The OpenISES Project is intended to be more than just software, however. As hinted in the paragraph above, our second goal of the project is to provide free open source training materials focused on emergency services. This would include projects such as training presentations and instructional texts. We believe that through the use of open standards, such as the Open Document Format, we can provide resources for a wide variety of emergency agencies, allowing them to be used on a wide variety of computer systems. Our goal is to create resources that would integrate with the open source LCMS packages. Our training resources will be open source so the material can be modified to meet the individual agency’s needs.
Can You Help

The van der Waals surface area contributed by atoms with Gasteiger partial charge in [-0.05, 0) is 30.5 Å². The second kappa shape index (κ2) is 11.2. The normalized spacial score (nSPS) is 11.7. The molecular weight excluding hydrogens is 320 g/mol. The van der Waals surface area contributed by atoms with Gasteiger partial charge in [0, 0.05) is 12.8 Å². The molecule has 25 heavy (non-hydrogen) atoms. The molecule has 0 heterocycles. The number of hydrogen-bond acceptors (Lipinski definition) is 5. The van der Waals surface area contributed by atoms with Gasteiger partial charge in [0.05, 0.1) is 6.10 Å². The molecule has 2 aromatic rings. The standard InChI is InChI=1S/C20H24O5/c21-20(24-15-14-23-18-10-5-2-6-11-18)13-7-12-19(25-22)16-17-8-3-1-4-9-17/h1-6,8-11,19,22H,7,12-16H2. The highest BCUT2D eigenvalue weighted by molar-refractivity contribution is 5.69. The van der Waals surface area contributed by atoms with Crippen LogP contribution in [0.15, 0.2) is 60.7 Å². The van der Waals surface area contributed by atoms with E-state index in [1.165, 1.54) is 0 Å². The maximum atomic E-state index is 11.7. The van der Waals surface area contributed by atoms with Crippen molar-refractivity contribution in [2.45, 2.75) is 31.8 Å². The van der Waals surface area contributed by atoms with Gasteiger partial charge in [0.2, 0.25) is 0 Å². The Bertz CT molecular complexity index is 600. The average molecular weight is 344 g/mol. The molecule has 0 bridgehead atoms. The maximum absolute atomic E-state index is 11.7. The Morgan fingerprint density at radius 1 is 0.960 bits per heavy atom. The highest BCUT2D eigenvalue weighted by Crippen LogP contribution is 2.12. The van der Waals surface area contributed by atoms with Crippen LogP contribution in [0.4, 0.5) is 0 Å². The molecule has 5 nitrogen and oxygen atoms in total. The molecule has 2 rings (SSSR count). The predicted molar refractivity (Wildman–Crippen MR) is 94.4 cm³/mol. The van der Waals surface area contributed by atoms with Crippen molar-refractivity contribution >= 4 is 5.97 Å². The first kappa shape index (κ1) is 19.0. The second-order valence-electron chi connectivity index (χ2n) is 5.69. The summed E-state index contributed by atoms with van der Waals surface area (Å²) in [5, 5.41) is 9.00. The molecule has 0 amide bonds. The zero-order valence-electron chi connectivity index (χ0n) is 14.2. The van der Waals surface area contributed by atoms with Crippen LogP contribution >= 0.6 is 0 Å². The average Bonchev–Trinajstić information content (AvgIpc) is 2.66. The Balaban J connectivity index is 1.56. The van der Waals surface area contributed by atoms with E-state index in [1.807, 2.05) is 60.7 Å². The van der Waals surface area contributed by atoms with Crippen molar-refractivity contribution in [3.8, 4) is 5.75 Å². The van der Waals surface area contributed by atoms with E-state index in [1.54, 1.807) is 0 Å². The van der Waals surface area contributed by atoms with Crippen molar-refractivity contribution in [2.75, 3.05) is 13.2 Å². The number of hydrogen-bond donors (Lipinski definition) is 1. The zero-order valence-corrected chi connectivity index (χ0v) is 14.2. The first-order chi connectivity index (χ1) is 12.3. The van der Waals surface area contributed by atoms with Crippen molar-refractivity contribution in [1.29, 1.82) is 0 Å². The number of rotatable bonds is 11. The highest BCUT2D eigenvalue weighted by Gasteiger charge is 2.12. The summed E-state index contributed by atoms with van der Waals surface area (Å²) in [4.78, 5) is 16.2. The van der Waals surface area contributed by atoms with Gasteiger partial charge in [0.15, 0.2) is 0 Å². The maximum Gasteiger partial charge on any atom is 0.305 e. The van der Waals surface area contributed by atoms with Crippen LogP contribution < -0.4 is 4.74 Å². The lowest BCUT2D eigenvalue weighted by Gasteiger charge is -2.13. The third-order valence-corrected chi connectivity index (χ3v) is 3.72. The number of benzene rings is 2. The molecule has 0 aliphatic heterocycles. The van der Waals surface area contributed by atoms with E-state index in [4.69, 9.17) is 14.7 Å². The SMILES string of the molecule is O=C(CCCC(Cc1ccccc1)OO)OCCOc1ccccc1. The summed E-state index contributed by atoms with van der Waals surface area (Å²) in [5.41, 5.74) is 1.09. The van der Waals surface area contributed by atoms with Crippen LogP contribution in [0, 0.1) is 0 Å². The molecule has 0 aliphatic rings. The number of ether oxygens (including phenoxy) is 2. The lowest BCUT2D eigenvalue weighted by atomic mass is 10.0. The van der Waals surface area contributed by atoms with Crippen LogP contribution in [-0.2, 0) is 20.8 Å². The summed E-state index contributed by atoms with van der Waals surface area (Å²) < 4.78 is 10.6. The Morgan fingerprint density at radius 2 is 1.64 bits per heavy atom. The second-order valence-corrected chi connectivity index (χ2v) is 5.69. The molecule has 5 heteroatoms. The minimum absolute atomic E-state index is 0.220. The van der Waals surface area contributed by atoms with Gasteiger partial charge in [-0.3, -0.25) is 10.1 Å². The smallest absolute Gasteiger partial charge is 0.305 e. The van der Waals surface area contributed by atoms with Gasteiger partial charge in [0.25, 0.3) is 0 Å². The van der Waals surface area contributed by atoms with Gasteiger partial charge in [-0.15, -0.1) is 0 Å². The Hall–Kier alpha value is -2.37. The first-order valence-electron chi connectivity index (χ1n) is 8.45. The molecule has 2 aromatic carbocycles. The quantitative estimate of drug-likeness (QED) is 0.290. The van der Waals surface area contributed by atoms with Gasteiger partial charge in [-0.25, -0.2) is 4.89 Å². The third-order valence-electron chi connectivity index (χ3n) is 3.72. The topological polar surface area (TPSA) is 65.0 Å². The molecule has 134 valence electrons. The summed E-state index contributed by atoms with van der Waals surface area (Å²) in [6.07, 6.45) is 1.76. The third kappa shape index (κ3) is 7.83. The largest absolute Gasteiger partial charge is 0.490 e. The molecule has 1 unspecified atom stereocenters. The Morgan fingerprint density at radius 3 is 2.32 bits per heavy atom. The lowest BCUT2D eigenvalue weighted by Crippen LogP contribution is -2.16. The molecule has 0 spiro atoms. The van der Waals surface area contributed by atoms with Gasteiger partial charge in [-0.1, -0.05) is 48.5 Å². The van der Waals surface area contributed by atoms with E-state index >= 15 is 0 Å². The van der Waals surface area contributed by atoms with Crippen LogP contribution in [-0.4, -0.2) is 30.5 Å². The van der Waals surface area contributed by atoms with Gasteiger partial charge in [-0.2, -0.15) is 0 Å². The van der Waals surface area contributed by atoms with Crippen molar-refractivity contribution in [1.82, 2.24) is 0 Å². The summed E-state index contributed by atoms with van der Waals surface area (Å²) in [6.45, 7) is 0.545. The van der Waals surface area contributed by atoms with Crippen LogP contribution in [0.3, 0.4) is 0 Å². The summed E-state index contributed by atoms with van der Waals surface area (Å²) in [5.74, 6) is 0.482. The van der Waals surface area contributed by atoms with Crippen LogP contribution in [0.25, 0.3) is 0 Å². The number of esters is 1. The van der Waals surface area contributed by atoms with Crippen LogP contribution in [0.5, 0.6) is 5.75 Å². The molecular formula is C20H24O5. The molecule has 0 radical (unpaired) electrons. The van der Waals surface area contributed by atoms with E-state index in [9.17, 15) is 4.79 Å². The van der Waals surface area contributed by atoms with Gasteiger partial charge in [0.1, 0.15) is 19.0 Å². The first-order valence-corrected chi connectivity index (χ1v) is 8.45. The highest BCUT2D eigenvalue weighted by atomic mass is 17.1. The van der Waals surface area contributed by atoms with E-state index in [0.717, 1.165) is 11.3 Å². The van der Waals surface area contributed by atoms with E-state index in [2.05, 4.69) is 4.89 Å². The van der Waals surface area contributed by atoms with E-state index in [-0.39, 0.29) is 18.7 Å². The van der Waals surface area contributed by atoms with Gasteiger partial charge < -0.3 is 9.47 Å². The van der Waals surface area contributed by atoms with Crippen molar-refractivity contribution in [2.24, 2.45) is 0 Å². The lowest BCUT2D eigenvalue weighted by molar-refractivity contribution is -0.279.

The OpenISES Project is off to a good start, but we need your help to keep us going. Currently the core group consist of four hard working folks. Arnie Shore is a ‘retired’ developer who has done a lot with the Tickets CAD program and has made contact with numerous agencies already. Mike Harris is another retired database programmer, who has been working on creating the back-end database schemes that the project software will use. Bill ‘BK’ Kramer is a retired from fire/EMS communications, and brings his experience from working the floor as a 9-1-1 operator and dispatcher, to setting up and integrating the back-end computer systems. As for me, I am an active paramedic, who does the web site and promotes the project. The folks at SourceForge.net have given us a home on the web. Even with this core group of hard working folks, we sure could use your help.